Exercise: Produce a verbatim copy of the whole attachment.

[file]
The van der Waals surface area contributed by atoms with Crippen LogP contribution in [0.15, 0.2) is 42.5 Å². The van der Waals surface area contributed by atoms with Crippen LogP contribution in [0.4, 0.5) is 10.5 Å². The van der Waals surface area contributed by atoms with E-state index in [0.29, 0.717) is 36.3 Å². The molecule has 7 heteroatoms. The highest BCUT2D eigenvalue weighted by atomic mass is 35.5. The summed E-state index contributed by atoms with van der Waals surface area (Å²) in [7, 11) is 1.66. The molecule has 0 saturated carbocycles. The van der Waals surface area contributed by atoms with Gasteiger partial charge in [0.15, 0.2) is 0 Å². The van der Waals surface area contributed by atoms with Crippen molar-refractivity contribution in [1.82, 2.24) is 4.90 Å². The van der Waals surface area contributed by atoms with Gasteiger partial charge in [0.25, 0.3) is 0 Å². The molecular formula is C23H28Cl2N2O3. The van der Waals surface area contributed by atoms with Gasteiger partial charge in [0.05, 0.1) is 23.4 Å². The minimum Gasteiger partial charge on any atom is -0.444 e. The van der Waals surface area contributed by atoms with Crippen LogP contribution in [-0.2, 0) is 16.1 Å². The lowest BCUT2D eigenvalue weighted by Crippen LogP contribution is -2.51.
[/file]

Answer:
The van der Waals surface area contributed by atoms with Crippen LogP contribution in [0.15, 0.2) is 42.5 Å². The van der Waals surface area contributed by atoms with Crippen LogP contribution in [0.4, 0.5) is 10.5 Å². The van der Waals surface area contributed by atoms with E-state index in [0.29, 0.717) is 36.3 Å². The molecule has 7 heteroatoms. The highest BCUT2D eigenvalue weighted by atomic mass is 35.5. The summed E-state index contributed by atoms with van der Waals surface area (Å²) in [7, 11) is 1.66. The molecule has 0 saturated carbocycles. The van der Waals surface area contributed by atoms with Gasteiger partial charge in [0.15, 0.2) is 0 Å². The van der Waals surface area contributed by atoms with Crippen molar-refractivity contribution in [1.82, 2.24) is 4.90 Å². The van der Waals surface area contributed by atoms with Gasteiger partial charge in [0.25, 0.3) is 0 Å². The molecular formula is C23H28Cl2N2O3. The van der Waals surface area contributed by atoms with Gasteiger partial charge in [0.05, 0.1) is 23.4 Å². The minimum Gasteiger partial charge on any atom is -0.444 e. The van der Waals surface area contributed by atoms with Crippen LogP contribution in [-0.2, 0) is 16.1 Å². The lowest BCUT2D eigenvalue weighted by Crippen LogP contribution is -2.51.